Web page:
DOL fiduciary rule: Best practices for navigating retrospective reviews


Broker-dealers and RIAs must meet key obligations for reviews under DOL PTE 2020-02

In the world of financial services, staying abreast of changes in the regulatory landscape is paramount to meeting fiduciary requirements and upholding the best interests of clients.

The U.S. Department of Labor’s Prohibited Transaction Exemption 2020-02 (DOL PTE 2020-02) introduced new obligations for broker-dealers and registered investment advisers (RIAs), including the annual retrospective review requirement. Conducting these reviews diligently and effectively is crucial to demonstrate adherence to the Impartial Conduct Standard required under DOL PTE 2020-02.

As such, there are several key obligations and best practices that Broker-dealers and registered investment advisers should consider in conducting retrospective reviews under DOL PTE 2020-02, commonly known as the fiduciary rule.

Understanding DOL PTE 2020-02

The third iteration of the Department of Labor’s fiduciary rule, DOL PTE 2020-02, became effective on February 16, 2021, and requires broker-dealers and RIAs to act in the best interest of their clients when providing investment advice related to retirement accounts. The DOL regulation provides exemptions to what otherwise would be prohibited transactions under the Employee Retirement Income Security Act (ERISA).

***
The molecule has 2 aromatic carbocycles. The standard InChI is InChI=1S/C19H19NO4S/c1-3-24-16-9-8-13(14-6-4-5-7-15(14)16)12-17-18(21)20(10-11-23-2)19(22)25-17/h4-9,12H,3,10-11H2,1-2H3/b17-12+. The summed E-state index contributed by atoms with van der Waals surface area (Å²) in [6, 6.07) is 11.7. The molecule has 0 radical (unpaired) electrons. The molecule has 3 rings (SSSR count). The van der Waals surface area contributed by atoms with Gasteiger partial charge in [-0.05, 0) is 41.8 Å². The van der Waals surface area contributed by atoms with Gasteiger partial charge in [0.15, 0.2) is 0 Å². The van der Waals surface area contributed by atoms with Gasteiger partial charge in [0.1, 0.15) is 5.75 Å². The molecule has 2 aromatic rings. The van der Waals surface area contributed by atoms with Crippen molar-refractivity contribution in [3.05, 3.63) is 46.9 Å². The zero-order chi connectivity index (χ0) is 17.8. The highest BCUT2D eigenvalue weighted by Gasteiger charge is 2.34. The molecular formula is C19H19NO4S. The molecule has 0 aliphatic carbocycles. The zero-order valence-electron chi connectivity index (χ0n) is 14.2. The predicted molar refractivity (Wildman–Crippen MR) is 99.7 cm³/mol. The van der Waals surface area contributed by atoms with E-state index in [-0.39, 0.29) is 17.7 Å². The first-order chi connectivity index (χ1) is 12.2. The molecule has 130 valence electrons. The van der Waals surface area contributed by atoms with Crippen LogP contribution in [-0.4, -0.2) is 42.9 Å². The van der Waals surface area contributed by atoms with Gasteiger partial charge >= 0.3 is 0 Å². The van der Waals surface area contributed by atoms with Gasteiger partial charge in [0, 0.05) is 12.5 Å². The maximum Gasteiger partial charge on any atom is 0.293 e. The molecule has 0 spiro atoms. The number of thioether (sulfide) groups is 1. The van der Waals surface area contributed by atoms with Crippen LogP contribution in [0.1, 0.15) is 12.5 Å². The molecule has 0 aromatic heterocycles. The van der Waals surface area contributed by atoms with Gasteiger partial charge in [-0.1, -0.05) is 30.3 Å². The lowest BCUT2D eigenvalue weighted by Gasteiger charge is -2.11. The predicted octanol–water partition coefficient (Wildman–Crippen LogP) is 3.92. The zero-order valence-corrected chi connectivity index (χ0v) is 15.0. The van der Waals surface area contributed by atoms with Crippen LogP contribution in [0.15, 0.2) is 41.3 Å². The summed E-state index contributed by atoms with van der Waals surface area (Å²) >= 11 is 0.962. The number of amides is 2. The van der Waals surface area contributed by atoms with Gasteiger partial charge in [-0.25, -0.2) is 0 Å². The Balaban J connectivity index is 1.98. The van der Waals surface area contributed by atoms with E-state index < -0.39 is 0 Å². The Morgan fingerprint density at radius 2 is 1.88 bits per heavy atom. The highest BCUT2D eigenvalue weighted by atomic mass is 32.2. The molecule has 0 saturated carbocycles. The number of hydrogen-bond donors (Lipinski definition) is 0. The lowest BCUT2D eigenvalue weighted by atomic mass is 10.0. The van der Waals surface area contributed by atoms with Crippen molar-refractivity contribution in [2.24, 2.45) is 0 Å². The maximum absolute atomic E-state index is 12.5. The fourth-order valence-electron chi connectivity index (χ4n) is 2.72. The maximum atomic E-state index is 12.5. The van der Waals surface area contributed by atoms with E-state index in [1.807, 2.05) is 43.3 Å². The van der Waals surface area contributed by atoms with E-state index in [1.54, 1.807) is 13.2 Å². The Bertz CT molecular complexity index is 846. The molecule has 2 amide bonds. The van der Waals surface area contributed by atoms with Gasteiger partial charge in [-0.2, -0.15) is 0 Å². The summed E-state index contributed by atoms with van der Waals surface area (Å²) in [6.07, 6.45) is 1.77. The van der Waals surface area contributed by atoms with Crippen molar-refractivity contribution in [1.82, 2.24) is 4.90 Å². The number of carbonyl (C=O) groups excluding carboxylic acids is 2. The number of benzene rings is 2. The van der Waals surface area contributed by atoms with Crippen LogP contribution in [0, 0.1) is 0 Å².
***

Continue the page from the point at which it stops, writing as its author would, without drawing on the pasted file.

One of the critical aspects of the exemption is the requirement for broker-dealers and registered investment advisers to conduct retrospective reviews to help identify and mitigate conflicts of interest.

Key obligations for broker-dealers and RIAs

The following are a few key obligations to keep in mind regarding retrospective reviews under DOL PTE 2020-02.

  1. Adhering to timeline: The retrospective review must be completed at least annually and no later than six months following the end of the period covered by the review. For example, a review covering calendar year 2022 must be completed by July 1, 2023.
  2. Establishing a comprehensive review process: Broker-dealers and registered investment advisers must develop a robust framework for conducting retrospective reviews. This process should include testing of a variety of transaction types and sizes as well as a detailed assessment of policies and procedures.
  3. Identifying and documenting conflicts of interest: It’s essential for broker-dealers and registered investment advisers to proactively identify conflicts of interest that may arise from compensation structures, revenue sharing arrangements, proprietary products, or other sources. These conflicts must be documented and regularly reviewed.
  4. Mitigating conflicts of interest: Once potential issues are identified, broker-dealers and RIAs must take appropriate steps to mitigate conflicts of interest. This may involve adjusting compensation structures (if necessary), implementing enhanced disclosure practices, or adopting supervisory controls, policies, and procedures to confirm recommendations are in a client’s best interest.
  5. Documenting results and methodology: The results and methodology of the retrospective review must be documented in a written report. This report needs to summarize the findings and be provided to a senior executive officer of the firm or adviser. Then the senior executive officer must review the report and provide written certifications, including confirmation that the firm’s policies and procedures are prudently designed to comply with PTE 2020-02.